Have lettuce growing in small

Have lettuce growing in small dish presently. Have grown celery with good results. Am going to try a radish (root system)and try seed planting for a lemon tree and cinnamon tree. By the way, you can sterilize soil in the microwave.

Can I use a large "daylight

Can I use a large "daylight lamp" instead of an LED light? If so, can I grow the vegetables in the basement using the "daylight lamp" for it's source of light. I have just 2 very small windows in my basement.

Marilyn, you probably need

Marilyn, you probably need more light that what an incandescent bulb can provide.  Do you have an east or west facing window in your home?  If so, put plants there and add the large daylight lamp.  Good luck!

I just started green onion

I just started green onion and romaine so excited to try something new! Thanks!

Good luck, Kelly!  I got six

Good luck, Kelly!  I got six salads from one romaine stub.  Hope you do the same.

Was that only from the water?

Was that only from the water? Do you know how many salads if I plant rooted base in soil? I wonder if there's some way to grow a new base? Has anyone tried cutting in half and then rooting?

Great idea - Next time I'm at

Great idea - Next time I'm at the store I'm going to give it a try, too! But I'm going to take things a step further - applying electro-horticulure to it! By applying electricity to either the water or the stem itself, I expect the stem to grow much faster, larger and greener.

What about adding some kind

What about adding some kind of fertilizer to the water? Wouldn't the nutritive value be less if they are not being fed by any nutrients from soil? If so, what would be the best way to enrich the water?

No fertilizer needed! New

No fertilizer needed! New lettuce leaves are nourished by stem. It may form roots in the water, BTW. If the stem roots, plant it in a pot for bigger plant.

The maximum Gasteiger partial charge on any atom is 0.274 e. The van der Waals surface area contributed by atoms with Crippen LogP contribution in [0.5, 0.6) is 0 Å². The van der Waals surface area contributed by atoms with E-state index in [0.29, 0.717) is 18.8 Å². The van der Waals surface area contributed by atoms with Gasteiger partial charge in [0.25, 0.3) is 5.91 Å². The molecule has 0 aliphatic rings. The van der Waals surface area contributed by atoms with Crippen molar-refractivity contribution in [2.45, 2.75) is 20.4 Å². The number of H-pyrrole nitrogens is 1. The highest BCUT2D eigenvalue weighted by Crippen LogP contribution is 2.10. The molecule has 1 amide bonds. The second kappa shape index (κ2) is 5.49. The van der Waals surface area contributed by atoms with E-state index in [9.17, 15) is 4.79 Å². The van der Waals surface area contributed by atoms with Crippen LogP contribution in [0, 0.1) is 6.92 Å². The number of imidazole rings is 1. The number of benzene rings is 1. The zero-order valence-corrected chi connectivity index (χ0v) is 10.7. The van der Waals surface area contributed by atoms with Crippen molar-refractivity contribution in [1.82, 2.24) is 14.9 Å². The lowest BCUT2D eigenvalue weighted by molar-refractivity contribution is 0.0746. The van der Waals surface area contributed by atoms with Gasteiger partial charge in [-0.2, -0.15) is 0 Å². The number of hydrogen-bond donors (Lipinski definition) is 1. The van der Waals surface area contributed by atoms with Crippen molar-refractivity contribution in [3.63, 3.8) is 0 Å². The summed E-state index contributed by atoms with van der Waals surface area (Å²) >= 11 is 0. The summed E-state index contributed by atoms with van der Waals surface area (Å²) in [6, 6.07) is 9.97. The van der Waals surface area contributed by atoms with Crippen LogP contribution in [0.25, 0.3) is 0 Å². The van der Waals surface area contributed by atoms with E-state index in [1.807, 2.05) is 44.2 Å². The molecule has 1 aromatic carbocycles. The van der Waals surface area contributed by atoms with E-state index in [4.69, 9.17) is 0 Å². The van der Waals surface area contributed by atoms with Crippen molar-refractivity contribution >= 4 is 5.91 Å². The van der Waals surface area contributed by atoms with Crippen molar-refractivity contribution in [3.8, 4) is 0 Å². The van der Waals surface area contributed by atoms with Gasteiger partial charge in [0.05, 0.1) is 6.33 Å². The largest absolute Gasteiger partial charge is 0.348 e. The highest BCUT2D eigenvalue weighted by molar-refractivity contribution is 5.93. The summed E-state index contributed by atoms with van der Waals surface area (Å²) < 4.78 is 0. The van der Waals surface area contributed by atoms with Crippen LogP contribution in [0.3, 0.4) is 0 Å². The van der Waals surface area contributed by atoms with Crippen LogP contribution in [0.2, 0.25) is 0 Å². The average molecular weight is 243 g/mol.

This is awesome! I am sharing

This is awesome!
I am sharing with my friends and trying this for myself today. Thanks!

I cut off the bottom of some

I cut off the bottom of some asparagus spears, placed them in a glass of water to keep them fresh, and one spear actually grew to near double it's size.

I began using this method for

I began using this method for celery and cabbage. I also found that the root base produces new roots. After about three weeks, I had enough root system to plant in pots of sterilized soil. Made it sterile by putting soil in pressure cooker at 15 lbs pressure 30 min. Also too, allowing these to grow in a cool place in house or garage is best, esp. with celery as it has the tendency to rot. So, you end up with not only more food, but it is organic and has more nutritive value than if grown in just plain water that has no nutrients at all.

What is the purpose of

What is the purpose of sterilizing the dirt? Are you taking soil from your yard and don't want bugs? I'm used to using potting soil for indoor plants. I have some organic potting soil that should not contain any synthetic fertilizers or other chemicals. Can't I just use that if the lettuce roots?

Will try this,,It works with

Will try this,,It works with celery, have 3 plants growing and have been able to cut stalks for my salad or cooking. I planted the base of the stalk in potting soil and put outside...growing great...

Do you HAVE to have an LED

Do you HAVE to have an LED light? I have southern facing windows in my kitchen. Thx!

KMJ ~ you have nothing to

KMJ ~ you have nothing to lose (except a lettuce stem!)by trying this in your windows...and perhaps can save the cost of a grow light. Go for it! Experiment...and share your results!!

A south-facing window will

A south-facing window will work, too. I don't have windows with bright exposures in my kitchen, and the two I have in other rooms with south and west exposures are filled with tropical plants. The LED Lite Garden worked well for me.

You can use a south facing

You can use a south facing window. Just be aware that celery and romaine are more in tune with cooler weather and a south facing window might make them too hot and they would rot within a week. A cool place in the house with florescent lights or a eats window might be better.

I happen to have romaine in

I happen to have romaine in the fridge right now. I'm going to go cut it off and try this. Thanks


BONUS: You’ll also receive our Almanac Companion newsletter!

The Almanac Webcam

Chosen for You from The Old Farmer's Store